The NBA is having an All-Star year heading into All-Star Weekend on TNT.
Advertising during what has become a four-day television extravaganza is about 90% sold out, according to David Levy, president of Turner Sales and Turner Sports.
Mr. Levy said the sellout level is about the same as last year at this time.
“We still have packages out there,” he said. “In general there are some economic conditions that no one is immune to, and as we move forward and we go into the second half of the year, we might see some challenges. But as far as the All-Star Game, we’re doing pretty good.”
With teams from big TV markets such as the Los Angeles Lakers and Boston Celtics winning, and basketball brand-builders LeBron James and Kobe Bryant scoring, the NBA is hot. Ratings are up 18% among adults 18 to 34 and 13% among adults 18 to 49, the second consecutive year of double-digit growth in the demographics.
“If you’ve got back-to-back years of double-digit growth, you’ve got a property that has buzz to it right now,” Mr. Levy said.
The ratings and the buzz help attract sponsors, particularly to big events like All-Star weekend.
NBA broadcasts attract young males, a hard-to-reach demographic that many advertisers crave.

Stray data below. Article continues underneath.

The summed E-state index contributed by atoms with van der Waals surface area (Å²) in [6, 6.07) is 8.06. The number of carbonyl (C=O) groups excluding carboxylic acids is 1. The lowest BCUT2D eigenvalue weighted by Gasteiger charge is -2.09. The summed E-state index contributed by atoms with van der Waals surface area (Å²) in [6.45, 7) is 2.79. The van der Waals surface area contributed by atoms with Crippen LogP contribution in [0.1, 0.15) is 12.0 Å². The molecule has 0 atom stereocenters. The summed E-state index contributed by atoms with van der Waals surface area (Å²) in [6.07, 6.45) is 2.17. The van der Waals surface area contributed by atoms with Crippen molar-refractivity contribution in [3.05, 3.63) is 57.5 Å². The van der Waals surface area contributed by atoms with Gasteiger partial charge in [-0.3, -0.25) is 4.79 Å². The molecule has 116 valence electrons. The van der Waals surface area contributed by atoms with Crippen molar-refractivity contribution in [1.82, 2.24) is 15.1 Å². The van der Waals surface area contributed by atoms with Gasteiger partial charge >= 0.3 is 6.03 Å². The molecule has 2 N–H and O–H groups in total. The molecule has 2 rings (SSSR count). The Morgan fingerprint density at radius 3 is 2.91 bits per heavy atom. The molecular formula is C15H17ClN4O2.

Among Turner’s key sponsors are State Farm, which is the presenting sponsor for Saturday night; T-Mobile, sponsor of the Rookie Game; Hyundai, which sponsors Inside the NBA; and Autotrader.com, sponsor of the tipoff shows on Saturday and Sunday.
During Sunday’s All-Star Game telecast, McDonald’s sponsors the starting lineups, Gatorade sponsors “Around the Cooler” reports, Burger King presents the Shot of the Night and Turbo Tax brings fans “Money Shots.”
Many of Turner’s NBA sponsorships are locked in for the season, in deals signed when the economy was better (which should help Turner as the ad market deteriorates). It also helps lock in sponsors for the month of NBA Playoffs that Turner televises in May.
Last year, Turner made a deal to manage NBA TV for the league, as well as its digital properties.
“You’re going to see a whole different dimension now that we are managing these NBA digital properties around All-Star Weekend,” Mr. Levy said. “People are going to be able to touch and feel this thing in so many different ways than six or seven years ago, when we were running a television event.”
NBA TV will be showing 18 live hours of All-Star Weekend coverage. Events also will be piped through Yahoo and Facebook. The Slam-Dunk competition is being shown in high definition in movie theaters.
Mr. Levy said Turner also is trying to close a wireless deal.
Operating on many platforms is cost-efficient for Turner, he said.
“From a consumer standpoint, on the screen you won’t notice it. But behind the scenes, yes,” Mr. Levy said. “We’re going to be sharing producers and directors—less people are coming out to Phoenix. We’re able to use our talent across different networks, and so from behind the camera, there’s going to be a lot of coordination and less people. And we can get those economies of scale based on managing NBA.TV and NBA.com.”